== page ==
Check out this article by John Corvino finding the fatal flaw in the Catholic natural law theory on the morality of sex.
Instead, the Church's main arguments against homosexuality have been rooted in "natural law," and specifically the premise that sex must be open to procreation. Thus, all deliberately non-procreative sex is sin.
Consider for a moment the implications of this premise. Contraception is an obvious no-no, given the Church's position. So is masturbation. These facts are enough to make hypocrites of many Catholics who condemn homosexuality "because the Church says it's wrong."
Also, forbidden, though far less often discussed, is orgasmic non-coital sex between married heterosexual partners, such as oral sex, masturbation of one's spouse, or anal sex. (Such acts are permitted as foreplay, but never on their own.) Official Catholic doctrine permits no exceptions here. Imagine the case of a man injured in such a way that he can no longer pursue coital sex, but still enjoys performing oral sex on his wife for the intimacy it achieves between them. It would seem permissible (perhaps even selfless and admirable) for him to engage in such sex, but the Church says no.
Thus far, at least the Church is consistent in its views. (Stubborn, perhaps--even foolish--but consistent.) But there's one implication of the "openness to procreation" premise that the Church refuses to acknowledge. If sex must be open to procreation, then it should be wrong for sterile (or postmenopausal) heterosexual married partners to have sex. Imagine a woman whose ovaries and uterus have been removed for medical reasons. Clearly, her sexual acts will never be "open to the transmission of life" in any morally meaningful way. But the Church declines to condemn such acts.
Why the apparent inconsistency? Catholic natural law theorists answer that such acts can still be of "the reproductive kind." But it is difficult to make sense of this claim, except as a lame attempt to deny unpalatable conclusions that clearly follow from the Church's position. If a sexual act cannot result in procreation and the couple knows it, then how is the act "of the reproductive kind"?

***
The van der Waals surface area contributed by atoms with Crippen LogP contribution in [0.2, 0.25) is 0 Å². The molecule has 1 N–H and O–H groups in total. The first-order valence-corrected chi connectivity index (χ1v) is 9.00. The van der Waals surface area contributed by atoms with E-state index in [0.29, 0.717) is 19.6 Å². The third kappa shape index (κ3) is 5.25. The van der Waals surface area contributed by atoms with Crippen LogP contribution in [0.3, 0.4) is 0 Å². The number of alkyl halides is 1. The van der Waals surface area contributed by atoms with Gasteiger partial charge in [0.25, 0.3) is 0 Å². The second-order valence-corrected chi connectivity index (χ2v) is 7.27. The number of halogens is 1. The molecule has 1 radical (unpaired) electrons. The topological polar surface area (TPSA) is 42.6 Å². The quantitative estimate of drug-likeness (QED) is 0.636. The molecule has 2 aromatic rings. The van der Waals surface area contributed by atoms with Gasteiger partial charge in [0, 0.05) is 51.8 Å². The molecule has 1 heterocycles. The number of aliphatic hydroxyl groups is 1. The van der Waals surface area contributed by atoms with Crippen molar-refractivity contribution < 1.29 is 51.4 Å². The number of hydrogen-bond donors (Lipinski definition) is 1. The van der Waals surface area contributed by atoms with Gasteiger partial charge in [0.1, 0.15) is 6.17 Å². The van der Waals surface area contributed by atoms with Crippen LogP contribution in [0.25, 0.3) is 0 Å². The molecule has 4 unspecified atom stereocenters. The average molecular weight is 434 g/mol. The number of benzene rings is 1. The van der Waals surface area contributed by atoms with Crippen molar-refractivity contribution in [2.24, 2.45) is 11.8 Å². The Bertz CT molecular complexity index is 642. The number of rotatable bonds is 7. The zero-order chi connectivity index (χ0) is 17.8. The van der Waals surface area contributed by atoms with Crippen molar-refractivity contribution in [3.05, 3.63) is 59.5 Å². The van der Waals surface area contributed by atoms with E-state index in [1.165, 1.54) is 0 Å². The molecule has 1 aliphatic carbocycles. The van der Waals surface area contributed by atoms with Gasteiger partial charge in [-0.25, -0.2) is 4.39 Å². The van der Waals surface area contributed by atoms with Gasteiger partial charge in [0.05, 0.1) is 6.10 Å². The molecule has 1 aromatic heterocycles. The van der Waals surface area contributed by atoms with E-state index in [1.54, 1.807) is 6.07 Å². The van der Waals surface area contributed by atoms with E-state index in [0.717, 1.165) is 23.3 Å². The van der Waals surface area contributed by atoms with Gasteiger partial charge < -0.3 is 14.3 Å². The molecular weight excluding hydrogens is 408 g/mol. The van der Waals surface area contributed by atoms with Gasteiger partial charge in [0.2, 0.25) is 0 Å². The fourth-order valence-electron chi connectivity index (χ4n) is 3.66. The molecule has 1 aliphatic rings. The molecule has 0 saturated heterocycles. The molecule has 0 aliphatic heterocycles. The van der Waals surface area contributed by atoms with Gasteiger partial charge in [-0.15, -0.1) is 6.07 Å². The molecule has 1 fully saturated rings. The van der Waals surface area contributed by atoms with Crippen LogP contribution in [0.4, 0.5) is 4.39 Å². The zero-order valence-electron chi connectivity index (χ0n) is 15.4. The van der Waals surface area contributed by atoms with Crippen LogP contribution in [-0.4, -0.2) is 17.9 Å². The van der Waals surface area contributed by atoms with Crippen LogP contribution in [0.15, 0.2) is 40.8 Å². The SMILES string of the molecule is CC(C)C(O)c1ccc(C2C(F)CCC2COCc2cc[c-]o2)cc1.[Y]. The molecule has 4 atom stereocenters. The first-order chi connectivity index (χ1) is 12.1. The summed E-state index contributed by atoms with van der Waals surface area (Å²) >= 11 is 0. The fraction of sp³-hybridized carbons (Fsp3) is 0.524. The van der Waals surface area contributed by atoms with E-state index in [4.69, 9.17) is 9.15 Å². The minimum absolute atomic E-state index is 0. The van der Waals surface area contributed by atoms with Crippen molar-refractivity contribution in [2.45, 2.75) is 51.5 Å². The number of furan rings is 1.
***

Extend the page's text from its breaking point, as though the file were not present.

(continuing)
Instead of starting with the presumption, as the Church does, that all sex is bad and must be justified by being procreative, we should instead presume all sexual acts between consenting adults are morally neutral or good and then come forth with practical reasons why the acts are either wrong or otherwise not acceptable. This isn't to say, "anything goes." To the contrary, many sexual acts between consenting adults are morally wrong or otherwise should be socially stigmatized. For instance, if the couple is not on birth control and are not "fit" to bring a child into the world, such a sex act ought not be socially accepted. Just like unprotected homosexual sex between untested parties.
In many ways, the Catholic position on sex is downright immoral and irresponsible. Even married couples can only handle so many children at once. Couples ought not bring more children into a family than they can responsibly handle. There are some couples, those on the right end of the fertility Bell Curve, who will literally have over a dozen children in a lifetime marriage. And for most couples, excluding the Bill Gates and Donald Trumps who could not only support all the children but hire as many nannies as needed to assist the wife, that's just a bad, irresponsible life-plan to say the least.